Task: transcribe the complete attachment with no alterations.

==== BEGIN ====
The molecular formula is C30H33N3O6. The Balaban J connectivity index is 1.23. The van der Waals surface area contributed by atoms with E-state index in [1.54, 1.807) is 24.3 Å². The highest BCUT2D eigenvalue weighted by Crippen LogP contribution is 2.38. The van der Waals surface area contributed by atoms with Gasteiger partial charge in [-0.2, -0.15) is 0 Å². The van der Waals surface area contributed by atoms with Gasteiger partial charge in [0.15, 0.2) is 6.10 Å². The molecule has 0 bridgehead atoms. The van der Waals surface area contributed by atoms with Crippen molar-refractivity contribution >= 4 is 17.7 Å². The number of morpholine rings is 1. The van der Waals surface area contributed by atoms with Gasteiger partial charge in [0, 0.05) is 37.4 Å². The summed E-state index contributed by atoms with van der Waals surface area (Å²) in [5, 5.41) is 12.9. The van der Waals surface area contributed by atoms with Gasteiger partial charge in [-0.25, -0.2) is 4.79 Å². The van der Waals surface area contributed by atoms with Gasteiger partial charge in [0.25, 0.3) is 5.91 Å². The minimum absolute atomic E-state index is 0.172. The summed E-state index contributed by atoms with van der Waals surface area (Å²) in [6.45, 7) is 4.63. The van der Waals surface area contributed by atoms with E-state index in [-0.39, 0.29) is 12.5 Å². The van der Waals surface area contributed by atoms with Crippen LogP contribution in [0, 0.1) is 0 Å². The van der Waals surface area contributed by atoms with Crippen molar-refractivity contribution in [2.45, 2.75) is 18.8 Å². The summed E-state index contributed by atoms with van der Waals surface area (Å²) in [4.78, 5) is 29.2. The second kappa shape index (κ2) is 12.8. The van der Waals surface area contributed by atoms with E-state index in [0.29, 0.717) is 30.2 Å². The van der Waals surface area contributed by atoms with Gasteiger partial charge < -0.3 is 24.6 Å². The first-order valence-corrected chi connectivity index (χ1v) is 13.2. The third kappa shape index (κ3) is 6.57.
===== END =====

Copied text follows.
The molecular formula is C30H33N3O6. The Balaban J connectivity index is 1.23. The van der Waals surface area contributed by atoms with E-state index in [1.54, 1.807) is 24.3 Å². The highest BCUT2D eigenvalue weighted by Crippen LogP contribution is 2.38. The van der Waals surface area contributed by atoms with Gasteiger partial charge in [-0.2, -0.15) is 0 Å². The van der Waals surface area contributed by atoms with Gasteiger partial charge in [0.15, 0.2) is 6.10 Å². The molecule has 0 bridgehead atoms. The van der Waals surface area contributed by atoms with Crippen molar-refractivity contribution >= 4 is 17.7 Å². The number of morpholine rings is 1. The van der Waals surface area contributed by atoms with Gasteiger partial charge in [0, 0.05) is 37.4 Å². The summed E-state index contributed by atoms with van der Waals surface area (Å²) in [5, 5.41) is 12.9. The van der Waals surface area contributed by atoms with Gasteiger partial charge in [-0.25, -0.2) is 4.79 Å². The van der Waals surface area contributed by atoms with Gasteiger partial charge in [0.25, 0.3) is 5.91 Å². The minimum absolute atomic E-state index is 0.172. The summed E-state index contributed by atoms with van der Waals surface area (Å²) in [6.45, 7) is 4.63. The van der Waals surface area contributed by atoms with E-state index in [-0.39, 0.29) is 12.5 Å². The van der Waals surface area contributed by atoms with Crippen LogP contribution in [0, 0.1) is 0 Å². The van der Waals surface area contributed by atoms with Crippen molar-refractivity contribution in [2.45, 2.75) is 18.8 Å². The summed E-state index contributed by atoms with van der Waals surface area (Å²) in [4.78, 5) is 29.2. The second kappa shape index (κ2) is 12.8. The van der Waals surface area contributed by atoms with E-state index in [0.29, 0.717) is 30.2 Å². The van der Waals surface area contributed by atoms with Gasteiger partial charge < -0.3 is 24.6 Å². The first-order valence-corrected chi connectivity index (χ1v) is 13.2. The third kappa shape index (κ3) is 6.57.